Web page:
In the past years, more and more economists came to the conclusion that economic growth doesn't make people more happy. That is if a country reaches a respectable level of prosperity. Happiness clearly increases parallel to the income until it reaches BNP ( 23000 US in The Netherlands) Above this amount the bond between income level and level of happiness disappears gradually.

In his book " Happiness" UK economist Richard Layard comes with the following explanation that was put forward roughly 30 years ago by Dutch economist Bernard van Praag. Money will only bring happiness to people if they have more of it: more money than others, more money than in the past.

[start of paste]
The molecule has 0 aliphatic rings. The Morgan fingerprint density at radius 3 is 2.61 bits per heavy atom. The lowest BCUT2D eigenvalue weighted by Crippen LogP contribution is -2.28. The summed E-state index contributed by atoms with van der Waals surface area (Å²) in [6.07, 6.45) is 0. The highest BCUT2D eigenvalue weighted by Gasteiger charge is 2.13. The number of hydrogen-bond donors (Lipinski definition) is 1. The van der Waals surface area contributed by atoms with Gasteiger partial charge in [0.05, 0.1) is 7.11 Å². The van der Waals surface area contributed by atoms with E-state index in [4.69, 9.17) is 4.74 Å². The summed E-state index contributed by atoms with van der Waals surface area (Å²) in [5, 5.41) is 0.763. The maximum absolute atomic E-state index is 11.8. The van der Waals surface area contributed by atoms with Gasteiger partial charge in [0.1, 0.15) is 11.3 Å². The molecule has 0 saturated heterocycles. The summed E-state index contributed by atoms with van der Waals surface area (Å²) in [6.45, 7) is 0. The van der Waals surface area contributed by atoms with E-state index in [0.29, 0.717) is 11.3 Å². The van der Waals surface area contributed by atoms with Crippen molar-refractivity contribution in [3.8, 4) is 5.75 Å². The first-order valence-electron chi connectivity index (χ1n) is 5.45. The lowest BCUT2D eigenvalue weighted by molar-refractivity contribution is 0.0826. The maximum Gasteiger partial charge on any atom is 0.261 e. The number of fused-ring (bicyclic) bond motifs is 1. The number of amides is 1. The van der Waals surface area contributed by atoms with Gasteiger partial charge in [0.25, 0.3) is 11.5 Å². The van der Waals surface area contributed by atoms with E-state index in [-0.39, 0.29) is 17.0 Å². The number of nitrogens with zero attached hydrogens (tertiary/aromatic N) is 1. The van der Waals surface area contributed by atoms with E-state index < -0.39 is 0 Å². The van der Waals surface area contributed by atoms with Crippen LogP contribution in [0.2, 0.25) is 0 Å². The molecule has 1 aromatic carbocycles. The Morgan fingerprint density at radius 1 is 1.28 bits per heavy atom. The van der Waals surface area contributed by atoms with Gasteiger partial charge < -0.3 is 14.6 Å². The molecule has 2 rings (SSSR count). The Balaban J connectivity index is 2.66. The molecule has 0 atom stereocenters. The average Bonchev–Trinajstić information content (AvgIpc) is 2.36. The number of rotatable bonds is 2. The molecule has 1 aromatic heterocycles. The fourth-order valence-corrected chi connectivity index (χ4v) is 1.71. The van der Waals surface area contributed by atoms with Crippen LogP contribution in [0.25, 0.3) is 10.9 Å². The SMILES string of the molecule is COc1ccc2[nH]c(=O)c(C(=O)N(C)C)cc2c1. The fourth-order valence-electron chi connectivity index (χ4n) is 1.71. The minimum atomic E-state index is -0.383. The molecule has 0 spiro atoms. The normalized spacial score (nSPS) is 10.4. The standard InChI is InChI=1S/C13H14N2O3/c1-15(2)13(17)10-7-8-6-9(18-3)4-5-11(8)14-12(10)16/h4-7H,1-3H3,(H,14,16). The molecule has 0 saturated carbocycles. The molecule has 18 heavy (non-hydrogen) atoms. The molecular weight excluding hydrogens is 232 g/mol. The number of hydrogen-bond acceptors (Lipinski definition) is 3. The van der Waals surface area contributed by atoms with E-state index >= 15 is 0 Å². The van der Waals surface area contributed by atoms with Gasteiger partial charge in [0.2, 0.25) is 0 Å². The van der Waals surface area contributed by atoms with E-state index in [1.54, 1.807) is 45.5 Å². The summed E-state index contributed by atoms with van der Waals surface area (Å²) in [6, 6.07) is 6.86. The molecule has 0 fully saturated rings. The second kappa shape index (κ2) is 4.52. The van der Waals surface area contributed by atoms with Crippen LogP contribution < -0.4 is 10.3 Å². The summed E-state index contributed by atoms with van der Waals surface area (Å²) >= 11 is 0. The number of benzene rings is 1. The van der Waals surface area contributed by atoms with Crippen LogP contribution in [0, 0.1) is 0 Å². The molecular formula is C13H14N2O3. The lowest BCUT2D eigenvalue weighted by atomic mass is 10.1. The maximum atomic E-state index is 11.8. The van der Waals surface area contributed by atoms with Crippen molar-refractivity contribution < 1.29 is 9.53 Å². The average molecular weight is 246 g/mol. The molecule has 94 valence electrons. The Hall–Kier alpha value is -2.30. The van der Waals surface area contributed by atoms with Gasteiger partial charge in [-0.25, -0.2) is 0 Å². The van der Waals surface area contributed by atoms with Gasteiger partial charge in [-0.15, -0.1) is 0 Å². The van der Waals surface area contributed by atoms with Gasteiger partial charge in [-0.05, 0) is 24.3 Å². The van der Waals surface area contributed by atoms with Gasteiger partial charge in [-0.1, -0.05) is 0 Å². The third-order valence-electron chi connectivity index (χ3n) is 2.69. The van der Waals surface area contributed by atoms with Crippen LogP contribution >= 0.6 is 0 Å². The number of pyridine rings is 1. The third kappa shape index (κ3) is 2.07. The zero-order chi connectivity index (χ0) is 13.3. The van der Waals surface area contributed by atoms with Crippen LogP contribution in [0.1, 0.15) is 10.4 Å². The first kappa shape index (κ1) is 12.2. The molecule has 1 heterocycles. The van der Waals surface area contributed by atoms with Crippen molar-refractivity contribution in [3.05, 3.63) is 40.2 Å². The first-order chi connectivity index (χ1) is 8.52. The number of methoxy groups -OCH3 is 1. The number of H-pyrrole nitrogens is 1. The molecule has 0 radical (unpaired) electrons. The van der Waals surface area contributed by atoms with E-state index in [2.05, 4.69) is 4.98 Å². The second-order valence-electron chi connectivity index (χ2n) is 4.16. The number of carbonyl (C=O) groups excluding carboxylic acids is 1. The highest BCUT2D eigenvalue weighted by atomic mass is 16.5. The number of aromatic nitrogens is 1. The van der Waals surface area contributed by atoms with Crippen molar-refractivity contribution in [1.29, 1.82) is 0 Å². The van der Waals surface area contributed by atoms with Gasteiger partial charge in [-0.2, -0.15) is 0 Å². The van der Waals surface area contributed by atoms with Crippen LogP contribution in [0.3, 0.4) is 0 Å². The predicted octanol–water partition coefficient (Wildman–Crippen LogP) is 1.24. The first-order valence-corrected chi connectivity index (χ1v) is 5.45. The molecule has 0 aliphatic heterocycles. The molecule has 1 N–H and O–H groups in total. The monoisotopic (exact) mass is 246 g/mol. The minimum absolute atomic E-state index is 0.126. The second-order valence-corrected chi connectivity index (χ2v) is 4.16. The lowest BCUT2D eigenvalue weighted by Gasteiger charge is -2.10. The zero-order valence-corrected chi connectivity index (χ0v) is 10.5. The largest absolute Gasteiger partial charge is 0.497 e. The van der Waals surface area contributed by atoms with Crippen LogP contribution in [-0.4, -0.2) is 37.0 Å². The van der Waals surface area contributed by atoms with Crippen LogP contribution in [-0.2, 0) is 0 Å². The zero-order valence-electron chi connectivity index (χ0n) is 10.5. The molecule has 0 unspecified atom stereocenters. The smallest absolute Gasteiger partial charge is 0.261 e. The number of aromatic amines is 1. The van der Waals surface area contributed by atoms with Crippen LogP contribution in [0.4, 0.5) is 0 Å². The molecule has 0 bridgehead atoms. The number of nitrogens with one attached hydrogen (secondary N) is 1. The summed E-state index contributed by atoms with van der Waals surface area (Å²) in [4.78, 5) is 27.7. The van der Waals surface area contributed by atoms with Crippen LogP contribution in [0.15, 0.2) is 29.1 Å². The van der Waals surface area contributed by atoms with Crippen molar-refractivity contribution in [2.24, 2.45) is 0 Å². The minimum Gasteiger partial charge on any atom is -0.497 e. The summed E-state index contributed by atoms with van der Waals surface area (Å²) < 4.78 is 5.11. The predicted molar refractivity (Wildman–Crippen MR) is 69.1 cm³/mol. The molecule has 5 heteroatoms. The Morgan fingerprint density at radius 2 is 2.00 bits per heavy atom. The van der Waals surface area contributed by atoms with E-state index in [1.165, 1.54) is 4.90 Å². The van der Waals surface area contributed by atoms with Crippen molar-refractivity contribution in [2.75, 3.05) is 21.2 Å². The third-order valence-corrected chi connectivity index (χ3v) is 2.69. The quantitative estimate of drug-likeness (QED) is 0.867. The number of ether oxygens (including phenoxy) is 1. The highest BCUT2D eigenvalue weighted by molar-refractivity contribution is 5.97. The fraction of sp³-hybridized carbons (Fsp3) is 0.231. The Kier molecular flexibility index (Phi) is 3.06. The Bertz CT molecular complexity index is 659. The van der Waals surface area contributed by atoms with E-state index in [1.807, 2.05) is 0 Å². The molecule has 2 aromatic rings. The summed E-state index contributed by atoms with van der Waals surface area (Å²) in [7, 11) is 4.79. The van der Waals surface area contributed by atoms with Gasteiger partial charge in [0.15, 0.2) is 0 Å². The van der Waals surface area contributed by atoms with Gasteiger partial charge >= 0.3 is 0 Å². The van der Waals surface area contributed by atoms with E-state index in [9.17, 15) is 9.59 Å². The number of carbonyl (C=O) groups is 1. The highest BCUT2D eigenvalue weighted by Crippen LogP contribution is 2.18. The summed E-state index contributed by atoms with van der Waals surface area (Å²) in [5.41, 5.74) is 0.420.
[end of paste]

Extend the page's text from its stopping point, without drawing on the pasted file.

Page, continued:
There will be no enduring happiness when everybody gets the same increase in income. The relative income level remains the same. A general increase in income may make people more happy for a short while, but evaportes when we get used to to the new income level.

For individuals it is significant to to improve their position in regard to others or to the past because it will generate more happiness. And when they are successful that happiness will cost others part of theirs. So the total happiness balance will remain zero or even go into a negative value since getting behind is valued worse then taking a lead.

This all resulted in the notorious rat race with all its negative impact. But the majority in Europe choose to have a society that is more a solidarity one and egalitarian even when that means less economical growth.